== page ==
Deaths Associated with Human Adenovirus-14p1 Infections, Europe, 2009–2010
Michael J. Carr , Adriana E. Kajon, Xiaoyan Lu, Linda Dunford, Paul O’Reilly, Paul Holder, Cillian F. De Gascun, Suzie Coughlan, Jeff Connell, Dean D. Erdman, and William W. Hall
Author affiliations: Author affiliations: National Virus Reference Laboratory–University College Dublin, Dublin, Ireland (M.J. Carr, L. Dunford, P. O’Reilly, P. Holder, C.F. De Gascun, S. Coughlan, J. Connell, W.W. Hall); Lovelace Respiratory Research Institute, Albuquerque, New Mexico, USA (A.E. Kajon); Centers for Disease Control and Prevention, Atlanta, Georgia, USA (X. Lu, D.D. Erdman)
Figure 2. Comparative restriction enzyme analysis of viral DNA extracted from the prototype human adenovirus (HAdV) 14 de Wit strain and the first detected HAdV-14 case isolated in Dublin, Ireland, November 2009. All odd-numbered lanes (e.g., 1, 3) contain the de Wit strain and all even-numbered lanes (e.g., 2, 4) contain the Dublin 2009 strain, with restriction enzyme digests as follows: lanes 1 and 2 with BamHI; lanes 3 and 4 with BclI; lanes 5 and 6 with BglII; lanes 7 and 8 with BstEII; lanes 9 and 10 with DraI; lanes 11 and 12 with HindIII; lanes 13 and 14 with PstI; lanes 15 and 16 with SmaI; lanes 17 and 18 with XbaI. Outer lanes are molecular markers (1 Kb +100 bp; BioRad, Hercules, CA, USA).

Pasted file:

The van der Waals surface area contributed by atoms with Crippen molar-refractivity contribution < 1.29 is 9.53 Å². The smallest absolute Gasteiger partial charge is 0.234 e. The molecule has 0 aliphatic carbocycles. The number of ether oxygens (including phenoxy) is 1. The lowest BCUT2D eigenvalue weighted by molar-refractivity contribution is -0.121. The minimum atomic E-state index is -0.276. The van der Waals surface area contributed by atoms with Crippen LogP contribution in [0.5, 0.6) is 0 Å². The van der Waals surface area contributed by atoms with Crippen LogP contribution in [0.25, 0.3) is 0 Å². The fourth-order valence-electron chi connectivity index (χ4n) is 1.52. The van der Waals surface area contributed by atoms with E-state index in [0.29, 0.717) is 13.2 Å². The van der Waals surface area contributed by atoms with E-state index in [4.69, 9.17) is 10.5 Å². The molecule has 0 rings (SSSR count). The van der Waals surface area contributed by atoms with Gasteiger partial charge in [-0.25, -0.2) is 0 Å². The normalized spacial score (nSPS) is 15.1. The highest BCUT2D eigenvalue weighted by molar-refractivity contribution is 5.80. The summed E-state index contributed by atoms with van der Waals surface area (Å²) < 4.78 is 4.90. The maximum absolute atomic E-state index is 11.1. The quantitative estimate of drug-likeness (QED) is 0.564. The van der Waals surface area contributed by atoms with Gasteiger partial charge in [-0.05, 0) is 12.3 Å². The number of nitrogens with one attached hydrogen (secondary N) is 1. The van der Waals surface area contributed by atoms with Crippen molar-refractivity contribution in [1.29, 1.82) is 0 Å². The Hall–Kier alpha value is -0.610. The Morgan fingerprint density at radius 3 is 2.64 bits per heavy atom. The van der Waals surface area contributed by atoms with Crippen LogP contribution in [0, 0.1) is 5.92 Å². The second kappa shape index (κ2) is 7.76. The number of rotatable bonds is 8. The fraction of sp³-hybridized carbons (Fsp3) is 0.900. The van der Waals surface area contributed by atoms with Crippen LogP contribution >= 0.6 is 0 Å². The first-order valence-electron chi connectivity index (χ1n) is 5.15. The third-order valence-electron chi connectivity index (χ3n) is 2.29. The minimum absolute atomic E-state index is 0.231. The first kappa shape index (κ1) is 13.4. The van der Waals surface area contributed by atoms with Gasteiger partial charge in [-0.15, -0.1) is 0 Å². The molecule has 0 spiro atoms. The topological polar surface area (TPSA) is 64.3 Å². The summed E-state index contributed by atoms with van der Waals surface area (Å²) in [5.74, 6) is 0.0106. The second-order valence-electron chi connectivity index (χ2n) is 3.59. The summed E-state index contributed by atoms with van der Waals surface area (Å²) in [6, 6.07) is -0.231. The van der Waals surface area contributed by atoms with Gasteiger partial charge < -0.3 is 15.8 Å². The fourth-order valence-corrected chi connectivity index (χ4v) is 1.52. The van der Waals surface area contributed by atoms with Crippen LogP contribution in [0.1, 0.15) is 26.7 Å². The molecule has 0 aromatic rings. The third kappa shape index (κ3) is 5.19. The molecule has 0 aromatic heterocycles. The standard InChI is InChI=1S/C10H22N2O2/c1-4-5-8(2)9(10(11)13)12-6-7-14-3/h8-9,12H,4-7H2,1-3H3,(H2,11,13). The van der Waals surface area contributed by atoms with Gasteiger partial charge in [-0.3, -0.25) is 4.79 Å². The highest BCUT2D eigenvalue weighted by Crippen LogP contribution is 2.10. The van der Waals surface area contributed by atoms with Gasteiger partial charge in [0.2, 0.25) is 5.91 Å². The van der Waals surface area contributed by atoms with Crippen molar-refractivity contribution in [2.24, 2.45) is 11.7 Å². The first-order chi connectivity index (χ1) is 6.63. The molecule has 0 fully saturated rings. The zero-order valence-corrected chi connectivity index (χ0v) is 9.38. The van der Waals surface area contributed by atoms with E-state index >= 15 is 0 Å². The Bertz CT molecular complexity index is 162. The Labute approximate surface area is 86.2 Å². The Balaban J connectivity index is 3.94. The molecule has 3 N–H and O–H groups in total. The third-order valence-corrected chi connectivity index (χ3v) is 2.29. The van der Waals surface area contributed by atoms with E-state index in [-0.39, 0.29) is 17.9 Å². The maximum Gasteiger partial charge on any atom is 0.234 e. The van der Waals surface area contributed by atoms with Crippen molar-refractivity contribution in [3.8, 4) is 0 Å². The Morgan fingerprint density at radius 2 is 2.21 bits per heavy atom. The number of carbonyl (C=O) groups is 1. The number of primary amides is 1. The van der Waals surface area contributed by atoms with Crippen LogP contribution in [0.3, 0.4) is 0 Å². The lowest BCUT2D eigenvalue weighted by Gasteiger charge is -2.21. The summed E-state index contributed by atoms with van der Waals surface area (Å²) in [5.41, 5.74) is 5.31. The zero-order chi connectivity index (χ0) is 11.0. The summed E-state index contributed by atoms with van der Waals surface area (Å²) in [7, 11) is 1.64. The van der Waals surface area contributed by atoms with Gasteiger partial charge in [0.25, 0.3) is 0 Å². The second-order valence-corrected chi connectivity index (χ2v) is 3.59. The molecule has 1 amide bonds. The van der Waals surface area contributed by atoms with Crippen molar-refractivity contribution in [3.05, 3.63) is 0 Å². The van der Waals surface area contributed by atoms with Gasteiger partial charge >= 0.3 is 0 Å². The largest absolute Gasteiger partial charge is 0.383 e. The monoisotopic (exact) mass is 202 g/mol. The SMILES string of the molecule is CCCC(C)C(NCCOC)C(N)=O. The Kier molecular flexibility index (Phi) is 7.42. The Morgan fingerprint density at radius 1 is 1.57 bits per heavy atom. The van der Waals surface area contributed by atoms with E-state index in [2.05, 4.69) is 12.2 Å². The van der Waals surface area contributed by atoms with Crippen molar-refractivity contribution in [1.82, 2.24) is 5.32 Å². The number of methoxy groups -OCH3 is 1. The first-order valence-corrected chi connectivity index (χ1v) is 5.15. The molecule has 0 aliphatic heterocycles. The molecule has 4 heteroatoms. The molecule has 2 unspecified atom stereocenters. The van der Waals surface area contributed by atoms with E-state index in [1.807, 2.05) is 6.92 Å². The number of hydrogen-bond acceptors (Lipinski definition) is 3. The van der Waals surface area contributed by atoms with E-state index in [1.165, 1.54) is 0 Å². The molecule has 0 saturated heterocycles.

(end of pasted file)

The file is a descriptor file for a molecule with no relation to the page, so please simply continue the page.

The opinions expressed by authors contributing to this journal do not necessarily reflect the opinions of the U.S. Department of Health and Human Services, the Public Health Service, the Centers for Disease Control and Prevention, or the authors' affiliated institutions. Use of trade names is for identification only and does not imply endorsement by any of the groups named above.